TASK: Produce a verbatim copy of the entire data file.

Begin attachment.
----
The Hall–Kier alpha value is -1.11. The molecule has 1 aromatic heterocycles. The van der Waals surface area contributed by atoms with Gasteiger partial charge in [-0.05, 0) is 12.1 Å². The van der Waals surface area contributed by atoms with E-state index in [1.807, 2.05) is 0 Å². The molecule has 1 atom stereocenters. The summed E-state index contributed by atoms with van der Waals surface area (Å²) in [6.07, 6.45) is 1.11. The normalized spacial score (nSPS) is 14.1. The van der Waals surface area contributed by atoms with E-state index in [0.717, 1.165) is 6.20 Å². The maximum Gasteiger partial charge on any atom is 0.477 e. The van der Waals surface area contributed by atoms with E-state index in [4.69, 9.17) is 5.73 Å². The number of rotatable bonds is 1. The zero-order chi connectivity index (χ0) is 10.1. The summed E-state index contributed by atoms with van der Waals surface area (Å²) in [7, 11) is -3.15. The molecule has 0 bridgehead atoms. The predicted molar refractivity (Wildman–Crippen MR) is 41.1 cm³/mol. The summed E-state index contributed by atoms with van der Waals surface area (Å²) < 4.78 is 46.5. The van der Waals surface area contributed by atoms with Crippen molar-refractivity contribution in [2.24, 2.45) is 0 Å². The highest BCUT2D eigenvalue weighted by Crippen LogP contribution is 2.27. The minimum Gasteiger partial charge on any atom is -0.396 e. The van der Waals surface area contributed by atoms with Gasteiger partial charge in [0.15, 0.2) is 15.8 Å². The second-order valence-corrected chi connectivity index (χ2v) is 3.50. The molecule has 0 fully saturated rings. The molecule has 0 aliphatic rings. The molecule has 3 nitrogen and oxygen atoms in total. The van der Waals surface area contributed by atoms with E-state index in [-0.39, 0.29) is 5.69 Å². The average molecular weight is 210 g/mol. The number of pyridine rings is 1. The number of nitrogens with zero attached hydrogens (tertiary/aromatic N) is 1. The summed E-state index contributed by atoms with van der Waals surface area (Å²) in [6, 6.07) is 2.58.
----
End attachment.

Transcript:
The Hall–Kier alpha value is -1.11. The molecule has 1 aromatic heterocycles. The van der Waals surface area contributed by atoms with Gasteiger partial charge in [-0.05, 0) is 12.1 Å². The van der Waals surface area contributed by atoms with E-state index in [1.807, 2.05) is 0 Å². The molecule has 1 atom stereocenters. The summed E-state index contributed by atoms with van der Waals surface area (Å²) in [6.07, 6.45) is 1.11. The normalized spacial score (nSPS) is 14.1. The van der Waals surface area contributed by atoms with E-state index in [0.717, 1.165) is 6.20 Å². The maximum Gasteiger partial charge on any atom is 0.477 e. The van der Waals surface area contributed by atoms with E-state index in [4.69, 9.17) is 5.73 Å². The number of rotatable bonds is 1. The zero-order chi connectivity index (χ0) is 10.1. The summed E-state index contributed by atoms with van der Waals surface area (Å²) in [7, 11) is -3.15. The molecule has 0 bridgehead atoms. The predicted molar refractivity (Wildman–Crippen MR) is 41.1 cm³/mol. The summed E-state index contributed by atoms with van der Waals surface area (Å²) < 4.78 is 46.5. The van der Waals surface area contributed by atoms with Crippen molar-refractivity contribution in [2.24, 2.45) is 0 Å². The highest BCUT2D eigenvalue weighted by Crippen LogP contribution is 2.27. The minimum Gasteiger partial charge on any atom is -0.396 e. The van der Waals surface area contributed by atoms with Gasteiger partial charge in [0.15, 0.2) is 15.8 Å². The second-order valence-corrected chi connectivity index (χ2v) is 3.50. The molecule has 0 fully saturated rings. The molecule has 0 aliphatic rings. The molecule has 3 nitrogen and oxygen atoms in total. The van der Waals surface area contributed by atoms with E-state index in [-0.39, 0.29) is 5.69 Å². The average molecular weight is 210 g/mol. The number of pyridine rings is 1. The number of nitrogens with zero attached hydrogens (tertiary/aromatic N) is 1. The summed E-state index contributed by atoms with van der Waals surface area (Å²) in [6, 6.07) is 2.58.